Originally posted on Fangraphs  |  Last updated 12/3/12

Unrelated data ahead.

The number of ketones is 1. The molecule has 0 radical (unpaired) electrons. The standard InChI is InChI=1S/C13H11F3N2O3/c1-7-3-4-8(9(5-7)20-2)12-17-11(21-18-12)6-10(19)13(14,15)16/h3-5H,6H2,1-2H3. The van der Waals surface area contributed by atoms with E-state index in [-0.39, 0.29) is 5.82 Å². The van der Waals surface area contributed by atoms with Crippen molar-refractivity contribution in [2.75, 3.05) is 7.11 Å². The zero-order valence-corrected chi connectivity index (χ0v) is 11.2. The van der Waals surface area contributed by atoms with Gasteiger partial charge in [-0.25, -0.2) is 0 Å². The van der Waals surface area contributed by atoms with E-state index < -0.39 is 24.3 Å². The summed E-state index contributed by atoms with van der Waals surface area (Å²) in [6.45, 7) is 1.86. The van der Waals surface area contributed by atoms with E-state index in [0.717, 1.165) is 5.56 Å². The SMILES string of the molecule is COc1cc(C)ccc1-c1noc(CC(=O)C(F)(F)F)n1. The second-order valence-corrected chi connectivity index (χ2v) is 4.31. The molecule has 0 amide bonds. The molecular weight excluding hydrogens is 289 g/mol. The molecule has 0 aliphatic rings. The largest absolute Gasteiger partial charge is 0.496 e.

The Mets have been talking to R.A. Dickey about a contract extension for months, and since he’s still unsigned, there are clearly some issues that aren’t so easy to resolve between the two sides. So, they’re weighing all of their options, and the primary option for a team with a player who is a year from free agency is to trade him. Given that Zack Greinke is the lone free agent hurler who is viewed as a clear impact starter, the Mets could theoretically take advantage of a seller’s market, and shopping Dickey as a fall-back plan for the teams who don’t get Greinke might end up bringing back real talent. Word from Jayson Stark today is that the Mets have “gotten serious” about trading Dickey and he could potentially be moved during the meetings here in Nashville. That would probably require Greinke to sign here as well, as maximizing Dickey’s return would likely involve pulling a Greinke runner-up into the bidding. Assuming Greinke does choose between a large paycheck in LA or a large paycheck in Texas, what could the Mets reasonably ask for in return for one year of a 38-year-old knuckleball specialist? In one sense, the value seems to be limited by the fact that he’s only under contract for one more year. However, it’s one ridiculously cheap year, and he is clearly willing to sign an extension at a price that he believes is fair, so this isn’t necessarily a rental. Instead, Dickey should be viewed more like Adrian Gonzalez, who was also traded in the final year of a bargain contract, and then re-signed with the Red Sox rather than hitting free agency the following year. In order to acquire Gonzalez, the Red Sox gave up their #1 and #3 prospects, plus another toolsy first round pick who was thought to have some upside. We shouldn’t just immediately assume that Dickey’s contract status is going to keep someone from making a significant offer. Of course, Gonzalez was headed into his age-29 season, while Dickey just turned 38 at the end of the season. There is a significant difference in expected future value, as even if Dickey agrees to a two year extension after getting traded, a team is only looking at three years of team control, with one of those coming in Dickey’s age-40 season. Knuckleballer aging curves look nothing like normal pitcher aging curves, but there’s still going to be more hesitation about what Dickey can offer in the future than there was with Gonzalez. Additionally, the changes to the free agent compensation system reduce the original team’s leverage, as they are now looking at one supplemental round draft pick rather than two picks, one of which could have been a mid-first rounder. So, the Mets can’t ask for a Gonzalez-style package in exchange for Dickey. But, extra years of team control goes both ways. While the Red Sox were obviously expecting significant value from Gonzalez for the first few years of that contract, the odds of him earning his paychecks at the back end weren’t very good. While years 1-4 were probably surplus value for Boston, years 5-7 were probably a net negative, and were included because Gonzalez had enough leverage to demand a seven year deal to avoid free agency. So, three years of team control for Dickey might not be so different in terms of overall value as seven years of Gonzalez, especially once you factor in the drastically different AAVs that are being discussed. Gonzalez’s seven year deal paid him $154 million, while the rumored price for Dickey is somewhere in the range of $20-$30 million for two years. Even if we give him $30 million, the difference in the extensions is five years and $125 million – how much extra value do we really think Gonzalez is adding at that kind of price? Especially when their recent performances aren’t actually all that different. From 2008 to 2010, Gonzalez produced +14.7 WAR for the Padres. From 2010 to 2012, Dickey has produced +14.8 RA9-WAR, which is a better measure of a knucklerballer’s value because of their ability to limit hits on balls in play. Even if you want to split the difference between his RA9-WAR and FIP-WAR, Dickey’s still coming in at +12 for the last three years. It’s hard to argue that Dickey has performed at a level demonstrably lower than what Gonzalez had performed at prior to the trade with Boston. Dickey’s older, but is part of a group of players who age exceptionally well. He’s a pitcher, but he’s also going to come with a smaller, shorter commitment. The Mets don’t have as much leverage due to free agent compensation, but might have more leverage due to the scarcity of elite pitching available this winter. For every argument about Gonzalez having significantly more trade value, there’s a decent counter-argument for favoring Dickey. I don’t think New York can ask for the same kind of package, but that deal is probably a better benchmark than many of the other rent-a-star maneuvers of the past. So, what does that translate into? If Greinke goes to one of the LA clubs, then maybe you’re asking Texas for Mike Olt and Leonys Martin. If he goes to Texas, then maybe you’re asking the Dodgers for Zach Lee and Joc Pederson. If the Mets are willing to move Dickey, this is the kind of price they should be asking. Even with just one year left on his deal, the expected cost of an extension and the history of knucklers suggest that he’s not just a one year player. And, for multiple years of an impact pitcher, the Mets should be able to land a significant package. Maybe it isn’t on par with what San Diego got for Adrian Gonzalez, but it should be in the ballpark. Dickey’s worth that kind of return.
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